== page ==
Student debt: who is to blame?

Most young people aspire to a higher education. It is considered to be the ticket to a fulfilling and prosperous life. This was their dream since they were little. The schools religiously prepare them for this moment for years. The social pressure is enormous. In their mind, a college degree is the only way forward – they want it at any cost.

As tuition fees soar, student debt accumulates. In order to pursue a bachelor’s degree almost everybody is getting a loan. 

The average amount of student debt in 2010-11 was $27,200. 10% of borrowers have more than $45,000 in loans. Unfortunately, most students don’t understand what they sign up for and they regret it later.

Check the small print before you sign


Should we warn the youth?

Yes. They need to realize that college education is not an entitlement. It is not free. In fact, it is a choice that comes at a significant cost. Even if students are offered some financial aid (grant or scholarship), the need to understand how much they will have to pay in the end and what the return on their investment will be before they make their final decision.

The easy-to-secure loans blur the picture as well. Remember, it is not free money. Some don’t even read the conditions. They simply sign the documents like approving  the new software update from Apple.

Since everybody is doing it, it should be ok.  NO, IT IS NOT. This is why nearly 1 in 10 who started repayment in 2009 defaulted within two years.

Are colleges to blame? Yes.

Although their job is attracting students, they should not urge them NOT to worry about the costs. This is irresponsible. Could they do a better job in advising about the financial realities of attending a college? Yes, they could and they should.

Are parents to blame? Yes.

No parent would like to say to their children that they cannot follow their dreams because of the price tag of the degree. They do have an obligation though to empower them to make informed decisions and help them understand their implications.

Parents need to encourage students to become financially savvy and think long-term.

Before making their final decision, applicants need to understand

  • how much they will owe and to whom
  • what the interest rate will be
  • what is the expected salary upon graduation
  • what their monthly repayment will be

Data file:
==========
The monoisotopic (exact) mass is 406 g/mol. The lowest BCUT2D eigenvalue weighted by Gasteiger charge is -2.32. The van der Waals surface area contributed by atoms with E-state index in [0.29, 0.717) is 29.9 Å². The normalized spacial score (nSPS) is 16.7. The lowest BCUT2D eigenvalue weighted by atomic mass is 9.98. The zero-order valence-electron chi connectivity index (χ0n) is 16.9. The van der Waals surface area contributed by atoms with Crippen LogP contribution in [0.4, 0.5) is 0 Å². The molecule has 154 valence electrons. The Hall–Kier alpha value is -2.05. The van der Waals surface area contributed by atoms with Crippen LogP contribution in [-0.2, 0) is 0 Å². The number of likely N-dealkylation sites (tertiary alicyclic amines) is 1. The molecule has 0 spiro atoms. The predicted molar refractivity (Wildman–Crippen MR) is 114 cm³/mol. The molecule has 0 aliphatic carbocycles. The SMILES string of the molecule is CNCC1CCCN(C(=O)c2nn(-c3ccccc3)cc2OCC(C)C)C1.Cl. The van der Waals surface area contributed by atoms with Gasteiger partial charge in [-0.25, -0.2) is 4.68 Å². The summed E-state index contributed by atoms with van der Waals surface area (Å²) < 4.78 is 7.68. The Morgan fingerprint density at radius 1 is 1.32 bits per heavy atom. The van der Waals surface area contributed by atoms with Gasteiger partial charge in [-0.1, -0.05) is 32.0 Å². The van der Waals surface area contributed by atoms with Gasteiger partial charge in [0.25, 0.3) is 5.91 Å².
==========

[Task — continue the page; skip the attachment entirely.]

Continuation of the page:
• how long it will take them to repay the loan
  • what happens if they cannot find a job

Parents and students should sit down and figure out if the price of education is affordable. While getting a college degree from a prestigious university is important to compete in today’s job market, American families need to understand the implications of not being able to repay loans. They may have to consider more cost-effective options.

We want higher education to be a ticket to a successful life – not to default.

Korina Karampela is the author of  the ebook ‘b4iapply to uni: the 4-step manual to success.’ The US edition ‘b4iapply to college is NOW AVAILABLE exclusively on Amazon.

This entry was posted in Before I apply, Student loans and tagged , , , . Bookmark the permalink.

2 Responses to Student debt: who is to blame?

  1. What about students? Are they to blame? Yes! Unfortunately, they don’t know they are to blame because they’ve been sheltered too long. Most students graduate high school with little, to know financial literacy and that leads to them taking on ridiculous amounts of student debt. Students need to be informed of the cost of college before they even begin creating a list of schools to apply to.

  2. Fair point Todd. I agree with you that students need to understand the cost of their college options and understand the trade-offs of their decision. At the same time, we should stop advising them to go to the ‘best possible school’ they can. You may have to rephrase this to ‘the one that offers the best value’.

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